WASHINGTON, D.C. (AP) -- Tom Ridge took over as homeland security chief Wednesday after the Senate gave him its unanimous endorsement -- and a strong message that it would be watching carefully as he molds a makeshift operation into one of government's largest agencies.
"With today's historic vote, the Senate has demonstrated our shared commitment to doing everything we can to secure our homeland," President Bush said after the 94-0 vote to make Ridge, former Pennsylvania governor and the president's top adviser on domestic terrorism, the first secretary of the new Homeland Security Department.
Ridge, 57, will head a department that originated in legislation signed by Bush last November and won't formally come into being until Friday.
It eventually will be comprised of 170,000 civil servants now working at 22 separate agencies with security-related functions, including the Customs Service, Immigration and Naturalization Service, Secret Service, Coast Guard, Transportation Security Administration and the Federal Emergency Management Agency.
Officials are still looking for a headquarters for the most massive federal reorganization since the 1947 creation of the Defense Department. Ridge will continue to work out of his White House West Wing office and a transition office in downtown Washington until a permanent home is found.
He is likely to be joined soon by former Arkansas congressman and Drug Enforcement Administration director Asa Hutchinson, who testified before a Senate committee Wednesday on his nomination to be the new department's undersecretary for border and transportation security.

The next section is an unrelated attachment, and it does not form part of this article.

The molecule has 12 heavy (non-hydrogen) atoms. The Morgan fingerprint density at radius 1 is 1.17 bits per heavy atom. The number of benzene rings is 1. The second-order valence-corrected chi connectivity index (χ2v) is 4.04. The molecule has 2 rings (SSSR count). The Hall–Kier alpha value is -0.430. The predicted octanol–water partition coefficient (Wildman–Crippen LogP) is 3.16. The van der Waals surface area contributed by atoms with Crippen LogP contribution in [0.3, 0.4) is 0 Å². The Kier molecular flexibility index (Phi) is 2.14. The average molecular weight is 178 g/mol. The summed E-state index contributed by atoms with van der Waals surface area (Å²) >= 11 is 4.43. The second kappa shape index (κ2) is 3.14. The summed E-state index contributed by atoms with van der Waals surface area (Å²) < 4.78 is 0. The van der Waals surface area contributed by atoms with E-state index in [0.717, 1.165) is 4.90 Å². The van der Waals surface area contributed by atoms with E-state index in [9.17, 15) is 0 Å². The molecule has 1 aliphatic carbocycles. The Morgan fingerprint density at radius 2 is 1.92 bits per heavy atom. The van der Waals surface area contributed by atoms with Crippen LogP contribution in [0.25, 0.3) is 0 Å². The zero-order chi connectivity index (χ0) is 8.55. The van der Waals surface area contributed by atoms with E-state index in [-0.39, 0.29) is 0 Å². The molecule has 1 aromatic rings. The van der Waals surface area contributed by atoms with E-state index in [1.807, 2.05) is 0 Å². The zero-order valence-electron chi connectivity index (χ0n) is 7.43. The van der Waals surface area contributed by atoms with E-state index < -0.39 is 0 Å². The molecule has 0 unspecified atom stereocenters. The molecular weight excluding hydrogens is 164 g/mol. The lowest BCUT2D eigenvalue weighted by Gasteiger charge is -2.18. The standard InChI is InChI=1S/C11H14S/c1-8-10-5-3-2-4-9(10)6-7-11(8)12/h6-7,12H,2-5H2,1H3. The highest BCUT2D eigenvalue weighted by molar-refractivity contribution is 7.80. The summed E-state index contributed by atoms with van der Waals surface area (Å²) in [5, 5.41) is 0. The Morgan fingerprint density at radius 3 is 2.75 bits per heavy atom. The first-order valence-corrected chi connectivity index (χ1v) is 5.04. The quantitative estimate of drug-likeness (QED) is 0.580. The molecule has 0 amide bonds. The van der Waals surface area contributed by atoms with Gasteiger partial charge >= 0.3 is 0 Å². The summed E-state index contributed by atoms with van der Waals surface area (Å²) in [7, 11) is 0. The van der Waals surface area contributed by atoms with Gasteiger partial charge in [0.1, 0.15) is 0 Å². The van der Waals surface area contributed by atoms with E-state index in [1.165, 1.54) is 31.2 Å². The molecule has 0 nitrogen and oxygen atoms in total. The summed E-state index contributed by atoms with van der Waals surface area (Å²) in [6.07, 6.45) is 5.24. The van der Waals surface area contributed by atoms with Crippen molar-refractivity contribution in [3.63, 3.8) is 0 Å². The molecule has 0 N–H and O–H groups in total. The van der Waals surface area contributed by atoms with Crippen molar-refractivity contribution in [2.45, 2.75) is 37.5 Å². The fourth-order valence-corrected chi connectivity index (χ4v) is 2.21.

Senate Governmental Affairs Committee Chairman Susan Collins, R-Maine, said during debate on the nomination Wednesday that the Cabinet post Ridge will assume "may well be the most challenging position created by Congress during the last 50 years." That committee sent Ridge's nomination to the full Senate by a unanimous vote on Friday.
Collins, like other senators, laid down problems Ridge will face, specifically how the department will coordinate with the 2 million police, firefighters, medical personnel and other first responders around the country. "Interoperability has gone from being a buzz word to a matter of life and death," she said.
Sen. Byron Dorgan, D-N.D., said that while the government has allotted $8 billion for a national missile defense system, it has neglected a far greater terrorist threat at the nation's ports, inspecting only about 100,000 of the 5.7 million containers entering the country every year.
Others said that while airport security has improved since the Sept. 11 attacks, the nation's borders remain porous, its railways unprotected and its food and water supplies vulnerable. Democrats said the administration, trying to hold the line on overall spending this year, hasn't adequately funded security needs.
"Cuts have been made that devastate our ability to deal with homeland defense," said Senate Minority Leader Tom Daschle, D-S.D.
Sen. Robert Byrd, D-W.Va., who strongly opposed the legislation creating the new department, complained of the "expanding cloak of secrecy that has fallen over this administration" as it pursues the war on terrorism, and said Ridge must consider carefully how his actions will affect civil liberties.
"How far this department can peer into the lives of the American public will, in large part, be influenced by Gov. Ridge," he said.
Ridge, a Harvard graduate and decorated Vietnam War veteran, was elected to the House in 1982 from his hometown area of Erie, Pa., and served for 12 years. In 1994, he became Pennsylvania's governor, winning re-election in 1998.
Close to Bush, he was among those considered as a possible running mate on the Republican ticket in 2000. After the Sept. 11 attacks, Ridge resigned as governor to become Bush's adviser as head of the White House Office of Homeland Security.
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